In our Oxford University Executive MBA elective “Negotiating Strategy and Practice”, we conducted eight different negotiations based on case studies with different sets of and coalitions of our classmates. The results were monitored using software. Each of us rated the others whom we had been negotiating with on several continuums (yielding; compromising; forcing; problem solving; and avoiding), according to our perceptions of their behaviour during negotiations.
Before and after each, Owen Darbishire provided frameworks and insights that helped us understand better the different kinds of bargaining situations we are involved in whatever we do – whether negotiating with our spouse, our children or our (potential) business partners (Another insight: those in doomed relationships tend to avoid sharing conflicting perceptions of their interests in the mistaken belief that “avoiding” is a sustainable problem-solving strategy.)
One error many of us made during the week was to stick rigidly to whichever stereotypical negotiation tactics we were drawn to, by dint of our favourite movie characters’ style; national customs; personality traits; industry norms; pride; sense of self; immediate emotional exigencies; or simply our own particular lenses of gender filtering reality in ways which actually harm our interests.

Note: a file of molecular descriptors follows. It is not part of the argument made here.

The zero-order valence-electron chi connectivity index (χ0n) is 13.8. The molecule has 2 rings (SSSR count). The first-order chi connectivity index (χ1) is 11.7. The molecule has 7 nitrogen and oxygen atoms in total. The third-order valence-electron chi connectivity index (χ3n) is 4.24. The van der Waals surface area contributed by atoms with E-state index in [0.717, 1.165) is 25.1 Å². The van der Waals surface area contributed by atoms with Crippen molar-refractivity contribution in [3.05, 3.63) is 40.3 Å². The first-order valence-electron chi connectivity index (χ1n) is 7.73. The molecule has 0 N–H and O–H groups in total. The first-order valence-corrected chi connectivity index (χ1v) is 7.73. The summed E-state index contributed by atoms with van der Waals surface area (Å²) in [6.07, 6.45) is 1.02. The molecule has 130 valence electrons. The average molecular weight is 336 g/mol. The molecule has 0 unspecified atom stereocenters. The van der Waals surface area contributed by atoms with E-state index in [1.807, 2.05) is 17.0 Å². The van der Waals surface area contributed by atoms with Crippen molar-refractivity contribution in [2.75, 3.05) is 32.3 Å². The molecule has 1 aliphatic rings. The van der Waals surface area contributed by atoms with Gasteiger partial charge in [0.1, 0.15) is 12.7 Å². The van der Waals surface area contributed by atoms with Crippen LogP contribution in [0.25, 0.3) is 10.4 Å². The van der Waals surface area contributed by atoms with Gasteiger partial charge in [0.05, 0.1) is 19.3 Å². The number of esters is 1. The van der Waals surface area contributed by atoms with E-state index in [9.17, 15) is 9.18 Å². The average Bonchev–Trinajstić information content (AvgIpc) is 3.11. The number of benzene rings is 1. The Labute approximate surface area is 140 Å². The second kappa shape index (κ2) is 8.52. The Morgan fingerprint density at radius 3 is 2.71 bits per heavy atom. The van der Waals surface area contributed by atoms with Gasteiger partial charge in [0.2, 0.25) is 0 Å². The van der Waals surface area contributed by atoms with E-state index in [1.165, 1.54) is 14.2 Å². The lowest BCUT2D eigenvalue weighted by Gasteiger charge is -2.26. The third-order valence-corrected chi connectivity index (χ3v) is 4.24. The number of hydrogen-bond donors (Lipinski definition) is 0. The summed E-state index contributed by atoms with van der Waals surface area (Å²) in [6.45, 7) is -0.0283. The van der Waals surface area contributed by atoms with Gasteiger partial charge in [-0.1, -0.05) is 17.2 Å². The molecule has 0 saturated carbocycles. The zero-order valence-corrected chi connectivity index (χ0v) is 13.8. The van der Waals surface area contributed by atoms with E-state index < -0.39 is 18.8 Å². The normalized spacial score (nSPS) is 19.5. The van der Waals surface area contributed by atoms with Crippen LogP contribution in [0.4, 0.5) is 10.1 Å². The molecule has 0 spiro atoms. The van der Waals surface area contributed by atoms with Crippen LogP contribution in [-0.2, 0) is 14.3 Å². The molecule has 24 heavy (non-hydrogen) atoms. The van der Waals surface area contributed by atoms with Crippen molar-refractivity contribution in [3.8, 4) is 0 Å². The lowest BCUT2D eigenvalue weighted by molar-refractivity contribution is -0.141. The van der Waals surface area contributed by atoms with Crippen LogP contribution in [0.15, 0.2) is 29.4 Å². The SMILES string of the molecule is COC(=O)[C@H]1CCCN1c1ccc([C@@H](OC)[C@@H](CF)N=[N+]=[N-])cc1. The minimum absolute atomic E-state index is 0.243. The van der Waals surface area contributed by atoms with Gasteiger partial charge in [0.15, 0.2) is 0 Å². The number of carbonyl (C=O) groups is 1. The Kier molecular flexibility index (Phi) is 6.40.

Many of us tried to “anchor” a negotiation around an inflated price or controversial issue at the very beginning of a negotiation. If the price stated was too high or the issue too incendiary, then, this often had the effect of unbalancing the difficult dance between trust and its opposite that runs through any negotiation like a lubricant. When one side or the other lied or misled about their position this too undermined the potential to identify what they could give up which was of value to their counterpart but which was of little value to them – the key to successful integrative bargaining.
Learning to adapt one’s position during a negotiation according to a real-time analysis of one’s dynamic interests and one’s negotiating counterparts’ interests is also key.
Another insight we picked up during the week was the phenomenon of exaggerating the strength of our counterpart’s position. When one holds a weak hand, one tends to project unto the other commensurate strength. Often one’s counterpart holds just as weak a hand as one does (or an even weaker position!). The delicate shuffle towards a deal that satisfies adequately all sides’ interests can be impacted negatively, if one’s understanding of the other is skewed by such cognitive biases.
Of the eight negotiations we completed, I was on the winning side in three of them. I said this to a friend who’d recently done a negotiations’ course at Harvard. She reminded me that you don’t “win” negotiations.
This truth was borne out again and again in our class. Often one of us who had done astoundingly well by comparison to others in the same position felt astonishingly dissatisfied. The reverse was also true. There seemed to be scant correlation between actual performance and one’s feelings afterwards!
It brought me back to what we learned so many modules ago in Marketing Strategy: all dissatisfaction is a function of a mismatch between expectation and experience.Back to top of article